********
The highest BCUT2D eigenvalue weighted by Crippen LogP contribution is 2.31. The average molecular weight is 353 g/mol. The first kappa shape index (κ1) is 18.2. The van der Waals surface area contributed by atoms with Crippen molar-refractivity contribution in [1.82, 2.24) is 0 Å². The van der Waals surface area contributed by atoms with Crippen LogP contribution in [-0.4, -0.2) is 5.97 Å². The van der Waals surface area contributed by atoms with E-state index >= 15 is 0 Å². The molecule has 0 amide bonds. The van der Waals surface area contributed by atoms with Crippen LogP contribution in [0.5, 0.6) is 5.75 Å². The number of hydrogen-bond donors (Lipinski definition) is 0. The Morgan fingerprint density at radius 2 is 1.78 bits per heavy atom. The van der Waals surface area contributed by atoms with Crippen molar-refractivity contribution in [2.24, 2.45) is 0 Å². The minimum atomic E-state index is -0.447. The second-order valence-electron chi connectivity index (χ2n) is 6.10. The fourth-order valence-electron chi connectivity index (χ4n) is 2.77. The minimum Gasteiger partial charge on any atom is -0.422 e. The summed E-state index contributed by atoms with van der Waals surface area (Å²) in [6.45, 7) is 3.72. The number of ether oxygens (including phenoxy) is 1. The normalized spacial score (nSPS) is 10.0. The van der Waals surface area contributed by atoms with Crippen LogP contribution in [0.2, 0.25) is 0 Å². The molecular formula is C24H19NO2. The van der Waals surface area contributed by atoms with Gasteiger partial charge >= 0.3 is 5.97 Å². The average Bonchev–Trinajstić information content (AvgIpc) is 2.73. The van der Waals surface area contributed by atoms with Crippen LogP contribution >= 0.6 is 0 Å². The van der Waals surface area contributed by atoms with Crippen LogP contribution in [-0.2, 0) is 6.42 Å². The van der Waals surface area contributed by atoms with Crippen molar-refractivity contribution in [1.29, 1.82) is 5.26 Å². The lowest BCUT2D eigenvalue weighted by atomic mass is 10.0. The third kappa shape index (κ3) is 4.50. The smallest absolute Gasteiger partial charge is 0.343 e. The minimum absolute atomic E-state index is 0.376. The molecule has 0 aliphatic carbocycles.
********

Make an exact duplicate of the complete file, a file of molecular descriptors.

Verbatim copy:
The highest BCUT2D eigenvalue weighted by Crippen LogP contribution is 2.31. The average molecular weight is 353 g/mol. The first kappa shape index (κ1) is 18.2. The van der Waals surface area contributed by atoms with Crippen molar-refractivity contribution in [1.82, 2.24) is 0 Å². The van der Waals surface area contributed by atoms with Crippen LogP contribution in [-0.4, -0.2) is 5.97 Å². The van der Waals surface area contributed by atoms with E-state index >= 15 is 0 Å². The molecule has 0 amide bonds. The van der Waals surface area contributed by atoms with Crippen LogP contribution in [0.5, 0.6) is 5.75 Å². The number of hydrogen-bond donors (Lipinski definition) is 0. The Morgan fingerprint density at radius 2 is 1.78 bits per heavy atom. The van der Waals surface area contributed by atoms with Crippen molar-refractivity contribution in [2.24, 2.45) is 0 Å². The minimum atomic E-state index is -0.447. The second-order valence-electron chi connectivity index (χ2n) is 6.10. The fourth-order valence-electron chi connectivity index (χ4n) is 2.77. The minimum Gasteiger partial charge on any atom is -0.422 e. The summed E-state index contributed by atoms with van der Waals surface area (Å²) in [6.45, 7) is 3.72. The number of ether oxygens (including phenoxy) is 1. The normalized spacial score (nSPS) is 10.0. The van der Waals surface area contributed by atoms with Crippen LogP contribution in [0.2, 0.25) is 0 Å². The molecular formula is C24H19NO2. The van der Waals surface area contributed by atoms with Gasteiger partial charge >= 0.3 is 5.97 Å². The average Bonchev–Trinajstić information content (AvgIpc) is 2.73. The van der Waals surface area contributed by atoms with Crippen LogP contribution >= 0.6 is 0 Å². The van der Waals surface area contributed by atoms with Crippen LogP contribution in [-0.2, 0) is 6.42 Å². The van der Waals surface area contributed by atoms with Crippen molar-refractivity contribution in [1.29, 1.82) is 5.26 Å². The lowest BCUT2D eigenvalue weighted by atomic mass is 10.0. The third kappa shape index (κ3) is 4.50. The smallest absolute Gasteiger partial charge is 0.343 e. The minimum absolute atomic E-state index is 0.376. The molecule has 0 aliphatic carbocycles.